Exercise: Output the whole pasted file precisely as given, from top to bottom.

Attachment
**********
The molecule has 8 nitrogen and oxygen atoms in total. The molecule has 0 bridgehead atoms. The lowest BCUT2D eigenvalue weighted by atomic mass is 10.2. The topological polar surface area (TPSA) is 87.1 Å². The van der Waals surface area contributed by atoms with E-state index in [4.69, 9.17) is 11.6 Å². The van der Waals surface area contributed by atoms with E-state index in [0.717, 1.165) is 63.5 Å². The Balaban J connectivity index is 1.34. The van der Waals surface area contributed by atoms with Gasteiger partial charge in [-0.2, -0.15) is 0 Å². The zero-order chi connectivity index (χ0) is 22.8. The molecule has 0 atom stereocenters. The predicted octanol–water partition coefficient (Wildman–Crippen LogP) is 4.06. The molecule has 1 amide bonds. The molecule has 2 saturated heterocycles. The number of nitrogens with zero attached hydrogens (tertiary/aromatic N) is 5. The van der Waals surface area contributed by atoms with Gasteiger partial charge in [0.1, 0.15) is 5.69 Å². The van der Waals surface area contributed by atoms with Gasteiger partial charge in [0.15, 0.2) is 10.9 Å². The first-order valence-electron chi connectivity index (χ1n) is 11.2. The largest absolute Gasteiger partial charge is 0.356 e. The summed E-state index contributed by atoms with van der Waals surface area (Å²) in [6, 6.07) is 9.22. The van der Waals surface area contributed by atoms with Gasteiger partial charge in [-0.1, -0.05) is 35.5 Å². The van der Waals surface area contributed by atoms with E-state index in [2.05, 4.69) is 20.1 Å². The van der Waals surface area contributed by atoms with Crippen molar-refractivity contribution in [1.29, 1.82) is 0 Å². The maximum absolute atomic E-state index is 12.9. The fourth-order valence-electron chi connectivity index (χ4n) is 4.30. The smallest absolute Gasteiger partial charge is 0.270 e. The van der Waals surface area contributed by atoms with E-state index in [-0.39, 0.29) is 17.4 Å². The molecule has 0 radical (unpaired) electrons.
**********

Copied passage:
The molecule has 8 nitrogen and oxygen atoms in total. The molecule has 0 bridgehead atoms. The lowest BCUT2D eigenvalue weighted by atomic mass is 10.2. The topological polar surface area (TPSA) is 87.1 Å². The van der Waals surface area contributed by atoms with E-state index in [4.69, 9.17) is 11.6 Å². The van der Waals surface area contributed by atoms with E-state index in [0.717, 1.165) is 63.5 Å². The Balaban J connectivity index is 1.34. The van der Waals surface area contributed by atoms with Gasteiger partial charge in [-0.2, -0.15) is 0 Å². The zero-order chi connectivity index (χ0) is 22.8. The molecule has 0 atom stereocenters. The predicted octanol–water partition coefficient (Wildman–Crippen LogP) is 4.06. The molecule has 1 amide bonds. The molecule has 2 saturated heterocycles. The number of nitrogens with zero attached hydrogens (tertiary/aromatic N) is 5. The van der Waals surface area contributed by atoms with Gasteiger partial charge in [0.1, 0.15) is 5.69 Å². The van der Waals surface area contributed by atoms with Gasteiger partial charge in [0.15, 0.2) is 10.9 Å². The first-order valence-electron chi connectivity index (χ1n) is 11.2. The largest absolute Gasteiger partial charge is 0.356 e. The summed E-state index contributed by atoms with van der Waals surface area (Å²) in [6, 6.07) is 9.22. The van der Waals surface area contributed by atoms with Gasteiger partial charge in [-0.1, -0.05) is 35.5 Å². The van der Waals surface area contributed by atoms with E-state index in [2.05, 4.69) is 20.1 Å². The van der Waals surface area contributed by atoms with Crippen molar-refractivity contribution in [1.29, 1.82) is 0 Å². The maximum absolute atomic E-state index is 12.9. The fourth-order valence-electron chi connectivity index (χ4n) is 4.30. The smallest absolute Gasteiger partial charge is 0.270 e. The van der Waals surface area contributed by atoms with E-state index in [-0.39, 0.29) is 17.4 Å². The molecule has 0 radical (unpaired) electrons.